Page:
Also, GGale, did you ever consider transferring to a less expensive school or do you pretty feel at this point that you might as well follow it through?
  9. Doc AdamK in 2006

    Doc AdamK in 2006 Now 2 year UB Med Doc 7+ Year Member

    Feb 23, 2002
    Defintely Buffalo
    I recently chose a SUNY school over a private school (NYMC) IF I went to NYMC, which is a great school but by going to a SUNY school I save $20k per year so $100K over four years. I will live at home so I save $10-15K per year. So I save $35K per year time 4 years $140k plus the interest. Thats nearly quater of a million dollars in savings.

  10. Darth Vader

    Darth Vader Banned Banned

    It's a good thing that I was only accepted into one school, because I'm the type that is always second guessing any major decisions in my life. My advice would be go with the cheaper school unless you are wealthy, most medical schools in the US are about the same and if you think that you would have succeeded at the higher ranked school, you will probably stand out even more at the lower ranked school. Maybe a list of the pros and cons for attending either school would help. Also, you might want to keep this list so that once you make your decision, you won't go back and regret it because you will know that you made the decision that made the most sense at the time.
  11. GoGas

    GoGas New Member

    Jul 1, 2002
    I personally think it does really matter where you went for medschool. Although I went to a state school and was accepted into one of top five hospitals in the country for my residency training, I must admit it was harder to compete against other candidates from prestigious medschool with similar credentials as mine. Also, the prestige of your medschool will stay with you for the rest of your life. If you are in doubt, think plainly. If you were a residency program director, wouldn't you be inclined to pick someone from Harvard vs others? I mean if they had similar credentials. If you really believe that you are a stud and can ace your boards and get all honors in your clinical years, then maybe you can attend less expensive school (I still would choose the top notch one). Some naive people might argue that it will be easier to stand out in less prestigious school than the top schools, but this is very unlikely. Medschool is challenging no matter where you attend. I think it is ridiculous to worry about the amount of loan you incurr during medschool. You will be in big debt no metter where! You only attend medschool once and don't let money be in your way.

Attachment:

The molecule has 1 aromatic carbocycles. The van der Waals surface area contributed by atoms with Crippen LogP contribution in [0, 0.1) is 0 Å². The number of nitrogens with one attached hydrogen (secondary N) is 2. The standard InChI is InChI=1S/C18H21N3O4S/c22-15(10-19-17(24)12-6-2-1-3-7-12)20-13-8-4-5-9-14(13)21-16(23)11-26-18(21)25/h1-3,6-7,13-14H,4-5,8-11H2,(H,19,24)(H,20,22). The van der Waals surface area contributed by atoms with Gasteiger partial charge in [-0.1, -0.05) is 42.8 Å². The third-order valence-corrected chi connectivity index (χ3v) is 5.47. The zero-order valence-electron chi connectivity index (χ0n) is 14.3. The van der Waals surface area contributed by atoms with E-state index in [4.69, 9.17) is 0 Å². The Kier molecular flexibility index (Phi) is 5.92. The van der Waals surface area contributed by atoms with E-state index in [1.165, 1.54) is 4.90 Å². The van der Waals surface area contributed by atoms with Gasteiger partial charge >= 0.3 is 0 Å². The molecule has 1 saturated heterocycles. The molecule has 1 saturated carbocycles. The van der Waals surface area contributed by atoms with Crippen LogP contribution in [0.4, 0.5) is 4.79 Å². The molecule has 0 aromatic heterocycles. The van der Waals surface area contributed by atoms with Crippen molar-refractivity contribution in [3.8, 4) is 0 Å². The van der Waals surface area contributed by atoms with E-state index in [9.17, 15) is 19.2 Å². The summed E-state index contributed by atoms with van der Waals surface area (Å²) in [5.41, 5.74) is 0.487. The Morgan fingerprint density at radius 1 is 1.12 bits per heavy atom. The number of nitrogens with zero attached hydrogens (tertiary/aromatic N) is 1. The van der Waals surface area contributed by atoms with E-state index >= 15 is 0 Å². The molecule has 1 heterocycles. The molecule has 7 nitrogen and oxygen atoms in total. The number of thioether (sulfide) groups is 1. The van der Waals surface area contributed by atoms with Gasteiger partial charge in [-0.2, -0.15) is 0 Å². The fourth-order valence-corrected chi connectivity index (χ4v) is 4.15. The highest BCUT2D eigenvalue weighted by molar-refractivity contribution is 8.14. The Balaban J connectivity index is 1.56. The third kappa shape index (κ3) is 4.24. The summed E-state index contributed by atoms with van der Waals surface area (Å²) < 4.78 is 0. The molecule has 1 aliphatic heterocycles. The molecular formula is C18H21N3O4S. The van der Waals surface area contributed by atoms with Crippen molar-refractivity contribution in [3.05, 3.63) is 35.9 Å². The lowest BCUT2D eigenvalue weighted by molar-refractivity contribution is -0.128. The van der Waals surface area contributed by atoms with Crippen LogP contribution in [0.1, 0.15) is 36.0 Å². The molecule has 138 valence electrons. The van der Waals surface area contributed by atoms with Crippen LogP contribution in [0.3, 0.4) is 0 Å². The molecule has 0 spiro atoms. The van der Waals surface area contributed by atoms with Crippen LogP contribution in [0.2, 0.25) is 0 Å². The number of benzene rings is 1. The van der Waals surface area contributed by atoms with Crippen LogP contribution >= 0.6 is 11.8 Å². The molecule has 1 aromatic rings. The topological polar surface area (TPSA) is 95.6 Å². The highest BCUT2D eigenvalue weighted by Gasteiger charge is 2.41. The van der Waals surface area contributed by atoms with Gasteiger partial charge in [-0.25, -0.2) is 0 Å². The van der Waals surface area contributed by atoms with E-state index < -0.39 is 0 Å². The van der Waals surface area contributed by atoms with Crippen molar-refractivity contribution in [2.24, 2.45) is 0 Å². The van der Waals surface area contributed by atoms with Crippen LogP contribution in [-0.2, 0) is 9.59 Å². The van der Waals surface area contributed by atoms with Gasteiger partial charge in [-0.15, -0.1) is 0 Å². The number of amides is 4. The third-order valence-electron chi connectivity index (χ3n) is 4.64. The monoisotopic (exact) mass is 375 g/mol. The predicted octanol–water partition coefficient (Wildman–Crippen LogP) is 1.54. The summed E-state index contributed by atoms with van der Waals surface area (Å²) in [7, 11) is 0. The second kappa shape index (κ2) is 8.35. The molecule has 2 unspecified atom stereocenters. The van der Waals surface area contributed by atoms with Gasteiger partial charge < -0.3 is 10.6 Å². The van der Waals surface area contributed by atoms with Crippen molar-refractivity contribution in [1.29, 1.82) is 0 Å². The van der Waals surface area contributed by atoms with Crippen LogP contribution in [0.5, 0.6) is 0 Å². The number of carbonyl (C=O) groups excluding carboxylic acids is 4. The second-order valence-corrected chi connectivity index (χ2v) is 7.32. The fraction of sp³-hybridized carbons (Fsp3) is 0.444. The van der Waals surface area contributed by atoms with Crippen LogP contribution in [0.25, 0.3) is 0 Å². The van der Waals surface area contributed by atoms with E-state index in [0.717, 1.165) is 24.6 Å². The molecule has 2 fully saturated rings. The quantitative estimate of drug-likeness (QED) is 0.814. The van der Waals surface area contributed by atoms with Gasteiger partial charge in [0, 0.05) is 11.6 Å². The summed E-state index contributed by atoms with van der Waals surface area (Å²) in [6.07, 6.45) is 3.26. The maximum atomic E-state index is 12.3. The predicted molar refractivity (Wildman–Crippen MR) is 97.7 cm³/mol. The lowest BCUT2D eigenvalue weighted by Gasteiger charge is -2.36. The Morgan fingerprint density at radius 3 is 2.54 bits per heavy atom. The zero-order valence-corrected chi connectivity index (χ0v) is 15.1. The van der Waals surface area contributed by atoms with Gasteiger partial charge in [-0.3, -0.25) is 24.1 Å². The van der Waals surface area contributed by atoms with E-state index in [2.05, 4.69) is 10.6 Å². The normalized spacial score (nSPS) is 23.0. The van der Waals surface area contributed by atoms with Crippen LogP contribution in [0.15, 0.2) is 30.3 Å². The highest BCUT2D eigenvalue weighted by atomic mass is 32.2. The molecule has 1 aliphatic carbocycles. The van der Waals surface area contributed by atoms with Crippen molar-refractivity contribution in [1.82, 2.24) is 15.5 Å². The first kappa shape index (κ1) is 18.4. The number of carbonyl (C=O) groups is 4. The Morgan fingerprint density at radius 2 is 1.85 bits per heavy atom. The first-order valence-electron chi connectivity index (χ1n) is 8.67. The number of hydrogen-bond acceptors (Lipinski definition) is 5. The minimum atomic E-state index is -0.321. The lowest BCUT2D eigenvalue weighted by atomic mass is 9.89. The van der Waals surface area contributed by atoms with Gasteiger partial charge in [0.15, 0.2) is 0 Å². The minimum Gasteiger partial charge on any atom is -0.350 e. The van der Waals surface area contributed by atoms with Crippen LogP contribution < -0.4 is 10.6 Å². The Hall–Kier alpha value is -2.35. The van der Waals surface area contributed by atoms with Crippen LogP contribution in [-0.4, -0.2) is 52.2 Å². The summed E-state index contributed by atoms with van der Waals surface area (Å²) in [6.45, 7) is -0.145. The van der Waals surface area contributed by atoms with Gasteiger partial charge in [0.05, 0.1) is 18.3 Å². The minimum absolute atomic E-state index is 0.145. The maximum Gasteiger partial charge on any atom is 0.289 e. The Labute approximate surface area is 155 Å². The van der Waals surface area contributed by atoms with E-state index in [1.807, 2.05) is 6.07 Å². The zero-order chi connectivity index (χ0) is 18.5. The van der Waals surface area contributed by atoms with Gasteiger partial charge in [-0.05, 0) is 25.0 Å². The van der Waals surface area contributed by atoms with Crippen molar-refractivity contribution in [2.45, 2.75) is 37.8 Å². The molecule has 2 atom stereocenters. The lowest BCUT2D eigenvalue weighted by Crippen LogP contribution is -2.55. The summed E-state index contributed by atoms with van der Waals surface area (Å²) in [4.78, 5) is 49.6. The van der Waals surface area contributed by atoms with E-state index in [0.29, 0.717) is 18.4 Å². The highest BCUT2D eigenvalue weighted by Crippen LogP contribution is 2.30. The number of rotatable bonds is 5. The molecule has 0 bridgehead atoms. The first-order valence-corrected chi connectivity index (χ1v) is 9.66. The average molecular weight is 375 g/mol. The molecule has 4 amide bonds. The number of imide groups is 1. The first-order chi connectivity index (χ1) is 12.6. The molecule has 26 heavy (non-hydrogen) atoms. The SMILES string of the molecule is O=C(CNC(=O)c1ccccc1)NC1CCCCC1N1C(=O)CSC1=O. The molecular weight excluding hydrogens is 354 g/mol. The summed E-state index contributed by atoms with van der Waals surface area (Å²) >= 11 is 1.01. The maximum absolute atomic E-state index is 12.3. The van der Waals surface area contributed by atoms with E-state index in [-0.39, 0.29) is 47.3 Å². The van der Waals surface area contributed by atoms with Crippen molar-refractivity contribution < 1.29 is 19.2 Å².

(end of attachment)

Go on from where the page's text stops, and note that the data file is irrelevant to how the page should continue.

12. dr kevin40

    dr kevin40 Senior Member 7+ Year Member

    Jun 21, 2002
    I chose a 30 ranked something school over harvard/yale as an undergrad b/c well one of the primary reasons was money.

    but i know for medical school, i'd be willing to spend the extra bling bling if given the chance. i still love my underg tho!
  13. dlc

    dlc Senior Member 10+ Year Member

    Sep 8, 1999
    Durham, NC
    Wow, my thread has been revived!
    I am so glad to hear your thoughts because I did end up going with the top 5 school. I had heard so many different views but mainly I discovered that, those who had gone through school already and were at or beyond residency, shared your thoughts, while those who were still pre-med or just at the beginning stages of school, mostly thought that it didn't matter where you get your education. In fact, there is a thread in the pre-allo forum about whether your med school matters when going for a residency. It seemed like everytime I brought up how much it was going to cost me with someone outside of medicine or someone who hadn't gone through with it yet, they were appalled and this made me wonder whether such an expense was worth it, and whether the education was any different than at the state school. But I had many doctors tell me that the education would be different and that this was to be an investment in my career, in my life. It is hard right now, when I am nearly broke, to swallow such a debt...but like you say, I will more than make up for this when I am out and practicing. This makes me wonder if I should even put any effort into looking for scholarships. GGale, what type of scholarship did you get? I would love to find such a nice scholarship and I am hoping my financial aid office can help me out, I just have to get my butt over there now that I am living near the school! Also, GoGas, what field have you gone into? Was it a competitive one? Also, going to your state school, did you still have a pretty large debt?